I'd like to share an article I recently read that can help you identify a bully. Hope this makes you think!
Now I suspect most parents would never consider their own child as a mildly mean spirited or downright vicious bully. After all, or intuitive focus is on our kid’s strengths and good character. But as I heard about the disturbing stories outlined above, I asked myself “where were these kid’s parents?” “Why weren’t they doing anything to stop the bullying?” Then it hit me! Perhaps they didn’t know.
I started to wonder about the parents of the teens currently under prosecution for bullying Phoebe Prince to the breaking point when she committing suicide. Did these parents know their kids were bullies? Now that their kids risk juvenile court for “criminal” activity, I bet these parents would give anything for a chance to go back in time and be better aware. I for one never want to be in their shoes. I want to take steps to make sure my child doesn’t come close to being a bully.
When we think of bully, we usually think of the extreme type. Sometimes, however children can be a mild version of a bully without even knowing it. For example, name calling, spreading rumors, and hiding another child’s belongings are types of bullying. Racial, religious, and cultural mocking even if done innocently are qualifiers as well. A child, who does this anonymously, behind the security blanket of computer screens or phone text messages, might be guilty of cyber bullying. And “guilty by association” bullying is easy to do by laughing along with a crowd that is poking fun at someone.The list of minor or extreme offenses can go on and on.
Parents who play the role of detective by asking open ended questions are able to find out more about their children’s level of involvement in potential bullying. Here are some questions that help to get dialogue started.
- What happens on a typical school bus ride to school and from school?
- Who are the kids that got in trouble on the bus or at school this week? Why did they get in trouble? What kind of association, if any, do you have with these kids?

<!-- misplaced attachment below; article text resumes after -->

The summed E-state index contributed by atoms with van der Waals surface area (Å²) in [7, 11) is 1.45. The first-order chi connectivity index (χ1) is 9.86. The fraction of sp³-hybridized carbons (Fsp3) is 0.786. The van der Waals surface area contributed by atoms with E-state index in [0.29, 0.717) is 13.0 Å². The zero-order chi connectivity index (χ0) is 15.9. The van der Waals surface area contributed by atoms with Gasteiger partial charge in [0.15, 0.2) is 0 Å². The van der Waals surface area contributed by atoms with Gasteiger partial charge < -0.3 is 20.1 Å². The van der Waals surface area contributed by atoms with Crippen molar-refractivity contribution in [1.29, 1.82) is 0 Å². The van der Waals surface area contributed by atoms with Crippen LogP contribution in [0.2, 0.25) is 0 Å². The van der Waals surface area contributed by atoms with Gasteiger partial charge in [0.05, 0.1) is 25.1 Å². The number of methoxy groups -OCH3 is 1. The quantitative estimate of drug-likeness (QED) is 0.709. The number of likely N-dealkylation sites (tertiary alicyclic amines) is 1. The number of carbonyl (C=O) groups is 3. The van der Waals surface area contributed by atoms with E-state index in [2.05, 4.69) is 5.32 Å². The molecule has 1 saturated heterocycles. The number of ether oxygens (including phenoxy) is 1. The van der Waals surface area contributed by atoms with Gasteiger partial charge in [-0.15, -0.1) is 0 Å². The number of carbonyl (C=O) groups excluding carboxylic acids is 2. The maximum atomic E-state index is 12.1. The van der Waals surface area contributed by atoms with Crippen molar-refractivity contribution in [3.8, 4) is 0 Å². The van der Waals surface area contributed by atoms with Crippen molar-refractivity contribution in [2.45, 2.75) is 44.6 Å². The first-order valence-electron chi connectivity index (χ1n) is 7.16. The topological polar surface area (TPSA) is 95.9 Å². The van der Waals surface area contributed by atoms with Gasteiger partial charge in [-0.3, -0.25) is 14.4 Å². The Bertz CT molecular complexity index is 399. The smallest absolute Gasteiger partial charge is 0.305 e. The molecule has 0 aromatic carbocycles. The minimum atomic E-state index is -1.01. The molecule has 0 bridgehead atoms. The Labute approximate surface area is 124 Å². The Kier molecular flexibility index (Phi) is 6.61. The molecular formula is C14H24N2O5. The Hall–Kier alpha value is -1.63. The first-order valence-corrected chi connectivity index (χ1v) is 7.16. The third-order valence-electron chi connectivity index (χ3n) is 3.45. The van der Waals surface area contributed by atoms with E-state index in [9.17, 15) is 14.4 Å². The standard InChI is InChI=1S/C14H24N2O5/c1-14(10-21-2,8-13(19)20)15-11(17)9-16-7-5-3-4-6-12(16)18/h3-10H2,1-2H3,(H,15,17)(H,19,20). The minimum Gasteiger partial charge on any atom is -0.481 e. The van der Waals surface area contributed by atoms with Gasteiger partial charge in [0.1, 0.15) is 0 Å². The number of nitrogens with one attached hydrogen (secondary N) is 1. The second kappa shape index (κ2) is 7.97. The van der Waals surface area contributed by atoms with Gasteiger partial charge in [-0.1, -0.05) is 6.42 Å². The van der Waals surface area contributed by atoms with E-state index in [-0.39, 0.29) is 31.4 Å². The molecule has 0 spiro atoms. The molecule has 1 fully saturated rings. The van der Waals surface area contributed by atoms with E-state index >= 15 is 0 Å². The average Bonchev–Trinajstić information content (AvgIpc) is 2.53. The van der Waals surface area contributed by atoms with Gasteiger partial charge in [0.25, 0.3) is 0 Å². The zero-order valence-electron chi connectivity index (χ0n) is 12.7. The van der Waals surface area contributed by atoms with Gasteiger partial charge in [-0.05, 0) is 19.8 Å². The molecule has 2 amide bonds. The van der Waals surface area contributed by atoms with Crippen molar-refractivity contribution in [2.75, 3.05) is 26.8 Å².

- How can you avoid “guilty by association” bullying?
- How do you feel when you see someone bullied? This is an important question in which parents can assess the level of empathy in their child. Most researchers believe that empathy can be cultivated. For an excellent poem that can help to do this, refer to How Parenting With Emotional Intelligence can Weaken Bullying.
- What do you do when bullying occurs? Why?
- What’s your definition of bullying? Here, parents have an opportunity to educate their child on types of bullying that the child may not be aware of.
- If you were a Superhero, what would you do to stop bullying? How can you implement some of those ideas as just a “regular” kid?
Though these questions or ideas may seem basic, they have the potential to save an innocent victim from emotional or physical trauma. They also have the potential to keep your child from partaking in hurtful behavior and the risk of getting into trouble. Ultimately, constant vigilance from parents in the form of monitoring children, and creating dialogue help.
Reader comments are appreciated. Pleasantly toned comments (even if you disagree) are cherished! Please leave your comments and helpful suggestions.
Keyuri Joshi RN, MSN, is a Certified Parenting and Emotional Intelligence Coach
On the Ball Life & Parent Coaching